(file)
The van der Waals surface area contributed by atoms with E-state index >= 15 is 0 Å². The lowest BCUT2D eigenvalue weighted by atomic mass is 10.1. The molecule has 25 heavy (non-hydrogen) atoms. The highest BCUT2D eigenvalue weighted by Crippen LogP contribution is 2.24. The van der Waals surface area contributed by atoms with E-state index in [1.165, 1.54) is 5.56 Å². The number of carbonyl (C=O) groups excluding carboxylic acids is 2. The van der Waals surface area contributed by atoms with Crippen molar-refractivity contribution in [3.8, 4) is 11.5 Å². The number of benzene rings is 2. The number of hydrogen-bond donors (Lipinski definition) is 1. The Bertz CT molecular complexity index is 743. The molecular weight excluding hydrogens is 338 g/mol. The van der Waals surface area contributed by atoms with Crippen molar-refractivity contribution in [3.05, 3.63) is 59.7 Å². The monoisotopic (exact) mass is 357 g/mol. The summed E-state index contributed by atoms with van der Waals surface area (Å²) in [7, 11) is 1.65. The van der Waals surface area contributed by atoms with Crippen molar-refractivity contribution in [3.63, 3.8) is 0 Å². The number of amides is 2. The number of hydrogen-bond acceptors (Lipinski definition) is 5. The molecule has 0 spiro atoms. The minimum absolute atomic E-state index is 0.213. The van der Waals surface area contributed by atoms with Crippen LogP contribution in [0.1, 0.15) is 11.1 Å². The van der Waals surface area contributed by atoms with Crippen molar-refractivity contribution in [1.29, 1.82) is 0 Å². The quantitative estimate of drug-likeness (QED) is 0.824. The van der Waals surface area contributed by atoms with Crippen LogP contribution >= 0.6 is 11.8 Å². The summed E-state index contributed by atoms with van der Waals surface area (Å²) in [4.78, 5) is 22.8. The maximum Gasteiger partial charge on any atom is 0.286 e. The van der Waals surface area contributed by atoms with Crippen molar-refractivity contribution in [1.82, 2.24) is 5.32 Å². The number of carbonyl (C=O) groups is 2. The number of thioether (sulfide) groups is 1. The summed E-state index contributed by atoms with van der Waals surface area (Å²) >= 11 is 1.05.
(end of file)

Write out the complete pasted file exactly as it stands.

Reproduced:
The van der Waals surface area contributed by atoms with E-state index >= 15 is 0 Å². The lowest BCUT2D eigenvalue weighted by atomic mass is 10.1. The molecule has 25 heavy (non-hydrogen) atoms. The highest BCUT2D eigenvalue weighted by Crippen LogP contribution is 2.24. The van der Waals surface area contributed by atoms with E-state index in [1.165, 1.54) is 5.56 Å². The number of carbonyl (C=O) groups excluding carboxylic acids is 2. The van der Waals surface area contributed by atoms with Crippen molar-refractivity contribution in [3.8, 4) is 11.5 Å². The number of benzene rings is 2. The number of hydrogen-bond donors (Lipinski definition) is 1. The Bertz CT molecular complexity index is 743. The molecular weight excluding hydrogens is 338 g/mol. The van der Waals surface area contributed by atoms with Crippen molar-refractivity contribution in [3.05, 3.63) is 59.7 Å². The monoisotopic (exact) mass is 357 g/mol. The summed E-state index contributed by atoms with van der Waals surface area (Å²) in [7, 11) is 1.65. The van der Waals surface area contributed by atoms with Crippen molar-refractivity contribution in [3.63, 3.8) is 0 Å². The number of amides is 2. The number of hydrogen-bond acceptors (Lipinski definition) is 5. The molecule has 0 spiro atoms. The minimum absolute atomic E-state index is 0.213. The van der Waals surface area contributed by atoms with Crippen LogP contribution in [0.1, 0.15) is 11.1 Å². The van der Waals surface area contributed by atoms with Crippen molar-refractivity contribution in [1.29, 1.82) is 0 Å². The quantitative estimate of drug-likeness (QED) is 0.824. The van der Waals surface area contributed by atoms with Crippen LogP contribution >= 0.6 is 11.8 Å². The summed E-state index contributed by atoms with van der Waals surface area (Å²) in [4.78, 5) is 22.8. The maximum Gasteiger partial charge on any atom is 0.286 e. The van der Waals surface area contributed by atoms with Crippen molar-refractivity contribution in [1.82, 2.24) is 5.32 Å². The number of carbonyl (C=O) groups is 2. The number of thioether (sulfide) groups is 1. The summed E-state index contributed by atoms with van der Waals surface area (Å²) >= 11 is 1.05.